Nevus of Ota
|Nevus of Ota|
|Classification and external resources|
|ICD-10||D22.3 (ILDS D22.301)|
Nevus of Ota (also known as "congenital melanosis bulbi", "nevus fuscoceruleus ophthalmomaxillaris", "oculodermal melanocytosis",:700 and "Oculomucodermal melanocytosis") is a blue hyperpigmentation that occurs on the face. It was first reported by Dr. M.T. Ota of Japan in 1939.
Nevus of Ota is caused by the entrapment of melanocytes in the upper third of the dermis. It is found on the face unilaterally and involves the first two branches of the trigeminal nerve. The sclera is involved in two-thirds of cases (causing an increased risk of glaucoma). It should not be confused with Mongolian spot, which is a birthmark caused by entrapment of melanocytes in the dermis but is located in the lumbosacral region. Women are nearly five times more likely to be affected than men, and it is rare among Caucasian people. Nevus of Ota may not be congenital, and may appear during puberty.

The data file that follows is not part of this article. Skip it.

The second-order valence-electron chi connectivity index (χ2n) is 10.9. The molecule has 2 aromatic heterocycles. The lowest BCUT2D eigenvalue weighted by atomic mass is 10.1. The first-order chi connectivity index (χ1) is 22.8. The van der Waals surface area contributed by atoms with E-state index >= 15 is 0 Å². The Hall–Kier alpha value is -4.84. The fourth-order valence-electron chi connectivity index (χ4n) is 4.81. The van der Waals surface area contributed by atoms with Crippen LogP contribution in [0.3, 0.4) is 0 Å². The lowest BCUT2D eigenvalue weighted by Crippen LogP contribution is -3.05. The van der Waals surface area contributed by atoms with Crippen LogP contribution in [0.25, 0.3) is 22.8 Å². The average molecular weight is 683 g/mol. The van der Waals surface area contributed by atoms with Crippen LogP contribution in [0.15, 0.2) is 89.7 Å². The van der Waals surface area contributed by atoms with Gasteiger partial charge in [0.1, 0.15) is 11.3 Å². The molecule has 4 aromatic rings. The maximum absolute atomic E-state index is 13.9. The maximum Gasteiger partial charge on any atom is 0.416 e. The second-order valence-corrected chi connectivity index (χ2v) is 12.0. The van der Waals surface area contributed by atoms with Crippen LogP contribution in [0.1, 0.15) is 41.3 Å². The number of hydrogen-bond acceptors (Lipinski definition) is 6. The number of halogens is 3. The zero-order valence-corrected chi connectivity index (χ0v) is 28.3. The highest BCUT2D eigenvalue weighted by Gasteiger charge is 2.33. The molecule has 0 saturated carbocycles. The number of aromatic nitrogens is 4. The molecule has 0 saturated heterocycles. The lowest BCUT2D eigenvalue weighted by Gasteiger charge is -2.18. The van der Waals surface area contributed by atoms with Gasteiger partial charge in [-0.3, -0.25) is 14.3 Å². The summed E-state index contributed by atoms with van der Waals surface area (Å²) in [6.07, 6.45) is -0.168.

A specific form of conjunctivoplasty may help somewhat.
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